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A look inside Community Engineering at Hasura

When I was hired as a Community Engineer, I wasn’t fully sure what that meant and although I’ve started to understand – it does seem to mean wearing many different hats. Today I’ll talk about what it’s been like working as a Community Engineer at Hasura, including a bit about my weekly schedule, and the things we’re working on to support our community.

What is a Community Engineer?

I would say that a Community Engineer is someone primarily tasked with building, growing, and representing a community, typically a community of developers, and often concerning a product with open source components.

On any given day, I collaborate internally with colleagues from Engineering, Marketing, Support, and Documentation, and occasionally I’ll find myself pulled into meetings with members of our Executive team. Externally, I engage with our broader developer community interacting with members of our Discord, responding to threads on Reddit and Twitter, and trying to help people get the most out of using Hasura’s product.

One of the things I’ve noticed about this role is the quality when it comes to things internally facing vs. external things. When speaking with our community members it’s important to be a representative of the company, trying to help drive the product narrative on the front line and create excitement around updates and new releases. When speaking to colleagues it’s important to be a representative of the community, because a lot of my job is working on behalf of our community members internally behind the scenes. It’s kind of like living a double life. When I talk with the community, I represent the company, but when I talk to the company, I represent the community.

When a member of our community tells me they really need a specific feature, I respond, “I can’t make promises about our roadmap, but that’s an interesting idea and I’ve heard this request a few times now, and I’ll definitely take it back to our team.” That’s what I say. But behind the scenes, there’s a good chance I’m on their side, and I’m probably adding a tally mark next to the requested feature and planning to use this as further leverage in advancing internal arguments for that feature.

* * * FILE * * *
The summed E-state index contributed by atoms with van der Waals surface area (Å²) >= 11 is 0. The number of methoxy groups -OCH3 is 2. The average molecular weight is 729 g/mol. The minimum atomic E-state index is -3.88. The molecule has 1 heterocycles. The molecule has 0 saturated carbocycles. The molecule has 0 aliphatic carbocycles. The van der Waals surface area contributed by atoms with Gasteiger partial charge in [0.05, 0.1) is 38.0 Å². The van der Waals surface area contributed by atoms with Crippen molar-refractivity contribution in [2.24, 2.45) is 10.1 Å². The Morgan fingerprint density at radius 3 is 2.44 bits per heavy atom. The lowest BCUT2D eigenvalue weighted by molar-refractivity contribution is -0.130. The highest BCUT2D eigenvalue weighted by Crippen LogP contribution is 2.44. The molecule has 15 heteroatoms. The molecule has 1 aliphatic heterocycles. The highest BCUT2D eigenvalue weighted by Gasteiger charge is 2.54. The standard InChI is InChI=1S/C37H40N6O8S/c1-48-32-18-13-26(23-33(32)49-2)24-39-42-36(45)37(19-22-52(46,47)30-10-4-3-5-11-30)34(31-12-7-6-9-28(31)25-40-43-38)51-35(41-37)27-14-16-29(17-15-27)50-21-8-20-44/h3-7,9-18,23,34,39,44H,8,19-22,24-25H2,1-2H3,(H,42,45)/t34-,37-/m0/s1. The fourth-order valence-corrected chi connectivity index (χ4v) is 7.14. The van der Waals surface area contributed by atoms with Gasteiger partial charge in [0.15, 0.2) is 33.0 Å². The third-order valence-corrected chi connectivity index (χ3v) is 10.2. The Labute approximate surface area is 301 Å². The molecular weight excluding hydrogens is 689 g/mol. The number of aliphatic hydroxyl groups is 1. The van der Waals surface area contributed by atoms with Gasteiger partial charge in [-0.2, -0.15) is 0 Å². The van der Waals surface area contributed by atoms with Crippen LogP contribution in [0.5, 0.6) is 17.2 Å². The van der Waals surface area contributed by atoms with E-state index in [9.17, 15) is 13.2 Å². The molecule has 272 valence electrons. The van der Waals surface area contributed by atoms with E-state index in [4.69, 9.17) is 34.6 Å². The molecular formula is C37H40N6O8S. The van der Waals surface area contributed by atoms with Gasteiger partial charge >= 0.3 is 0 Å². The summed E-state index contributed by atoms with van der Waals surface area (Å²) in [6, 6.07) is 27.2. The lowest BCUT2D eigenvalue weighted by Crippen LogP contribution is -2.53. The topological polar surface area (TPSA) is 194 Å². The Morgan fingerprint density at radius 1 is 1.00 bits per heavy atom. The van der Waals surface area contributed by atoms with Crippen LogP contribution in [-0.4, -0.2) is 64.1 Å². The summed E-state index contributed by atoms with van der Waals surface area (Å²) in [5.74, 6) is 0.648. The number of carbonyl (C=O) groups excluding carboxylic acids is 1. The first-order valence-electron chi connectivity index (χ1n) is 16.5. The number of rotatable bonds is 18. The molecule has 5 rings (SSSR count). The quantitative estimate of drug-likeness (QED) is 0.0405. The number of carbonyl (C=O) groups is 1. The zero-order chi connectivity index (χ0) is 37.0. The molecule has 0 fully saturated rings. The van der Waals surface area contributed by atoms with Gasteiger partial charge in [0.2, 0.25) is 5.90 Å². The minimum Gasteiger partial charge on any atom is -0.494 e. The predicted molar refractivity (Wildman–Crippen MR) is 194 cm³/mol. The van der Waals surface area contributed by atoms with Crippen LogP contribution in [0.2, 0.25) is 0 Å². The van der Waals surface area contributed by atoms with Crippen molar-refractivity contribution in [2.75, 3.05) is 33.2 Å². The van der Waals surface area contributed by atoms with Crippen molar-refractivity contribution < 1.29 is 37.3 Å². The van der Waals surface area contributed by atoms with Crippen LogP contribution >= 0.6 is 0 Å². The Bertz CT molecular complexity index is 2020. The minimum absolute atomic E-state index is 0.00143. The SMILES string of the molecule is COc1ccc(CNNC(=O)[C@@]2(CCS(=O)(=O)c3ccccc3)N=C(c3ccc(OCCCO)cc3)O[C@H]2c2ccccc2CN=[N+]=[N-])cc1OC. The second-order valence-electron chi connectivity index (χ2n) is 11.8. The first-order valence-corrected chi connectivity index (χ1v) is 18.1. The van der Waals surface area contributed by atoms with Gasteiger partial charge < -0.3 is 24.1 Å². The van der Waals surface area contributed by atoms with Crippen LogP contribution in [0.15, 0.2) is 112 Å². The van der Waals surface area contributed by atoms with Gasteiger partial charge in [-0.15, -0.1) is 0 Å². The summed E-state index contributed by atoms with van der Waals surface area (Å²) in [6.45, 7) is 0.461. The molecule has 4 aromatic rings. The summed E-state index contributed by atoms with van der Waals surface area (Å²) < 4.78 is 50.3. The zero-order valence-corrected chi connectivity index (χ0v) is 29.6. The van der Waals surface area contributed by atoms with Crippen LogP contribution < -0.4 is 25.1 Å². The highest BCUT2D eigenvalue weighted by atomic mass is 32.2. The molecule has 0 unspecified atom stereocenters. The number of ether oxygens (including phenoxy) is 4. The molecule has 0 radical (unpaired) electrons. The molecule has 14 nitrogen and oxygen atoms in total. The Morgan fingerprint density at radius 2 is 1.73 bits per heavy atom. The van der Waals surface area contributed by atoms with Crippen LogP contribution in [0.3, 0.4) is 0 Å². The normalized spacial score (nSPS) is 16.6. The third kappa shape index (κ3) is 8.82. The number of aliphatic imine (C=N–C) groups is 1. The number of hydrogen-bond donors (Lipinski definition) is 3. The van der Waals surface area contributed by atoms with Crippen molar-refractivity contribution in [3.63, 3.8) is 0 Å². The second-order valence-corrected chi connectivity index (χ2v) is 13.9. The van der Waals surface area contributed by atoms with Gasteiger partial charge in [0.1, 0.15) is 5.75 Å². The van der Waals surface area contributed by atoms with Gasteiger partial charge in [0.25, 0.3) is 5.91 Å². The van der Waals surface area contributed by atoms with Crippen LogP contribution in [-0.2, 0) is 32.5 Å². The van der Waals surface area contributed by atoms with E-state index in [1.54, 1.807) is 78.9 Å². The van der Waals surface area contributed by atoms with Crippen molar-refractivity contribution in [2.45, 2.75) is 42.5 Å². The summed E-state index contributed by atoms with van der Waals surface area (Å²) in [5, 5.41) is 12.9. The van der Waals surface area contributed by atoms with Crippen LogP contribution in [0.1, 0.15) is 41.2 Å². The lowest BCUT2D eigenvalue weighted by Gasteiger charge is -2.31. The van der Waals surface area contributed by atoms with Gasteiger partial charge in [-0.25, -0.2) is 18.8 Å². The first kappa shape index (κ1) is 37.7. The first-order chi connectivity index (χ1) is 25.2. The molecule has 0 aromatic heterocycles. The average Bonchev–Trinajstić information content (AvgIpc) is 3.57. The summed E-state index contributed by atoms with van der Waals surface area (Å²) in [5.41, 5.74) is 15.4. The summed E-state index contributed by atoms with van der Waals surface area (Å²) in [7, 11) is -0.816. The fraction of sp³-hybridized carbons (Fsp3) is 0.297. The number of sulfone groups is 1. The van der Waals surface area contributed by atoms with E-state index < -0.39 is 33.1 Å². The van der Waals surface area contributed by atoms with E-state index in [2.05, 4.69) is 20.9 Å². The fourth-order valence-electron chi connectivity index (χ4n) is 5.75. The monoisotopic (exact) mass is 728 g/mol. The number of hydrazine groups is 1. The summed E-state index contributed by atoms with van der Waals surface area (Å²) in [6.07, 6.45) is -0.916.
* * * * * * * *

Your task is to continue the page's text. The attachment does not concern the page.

It’s unproductive and harmful to the community if I respond with “I totally agree, it sucks we don’t have that feature, everybody and their brother is asking for it, and even worse, I can’t say when or even if we will add that feature!” It is totally productive to send an internal message in our Slack that says: “I’ve had a handful of people tell me they really need a feature and I agree that it’s something we should consider. People have said: insert nasty things people said to try to convince me this feature is important. Do we think this will ever be on the roadmap? What should I say when people ask about this again in the future?”

A big part of the job is cutting through the noise and relaying the feedback bi-directionally.

One of my favorite parts of the job is when I get to relay positive feedback, in either direction. I love telling colleagues that people are saying we smashed it out of the park on a feature and everyone loves it almost as much as I love telling community members their much-coveted feature just got merged.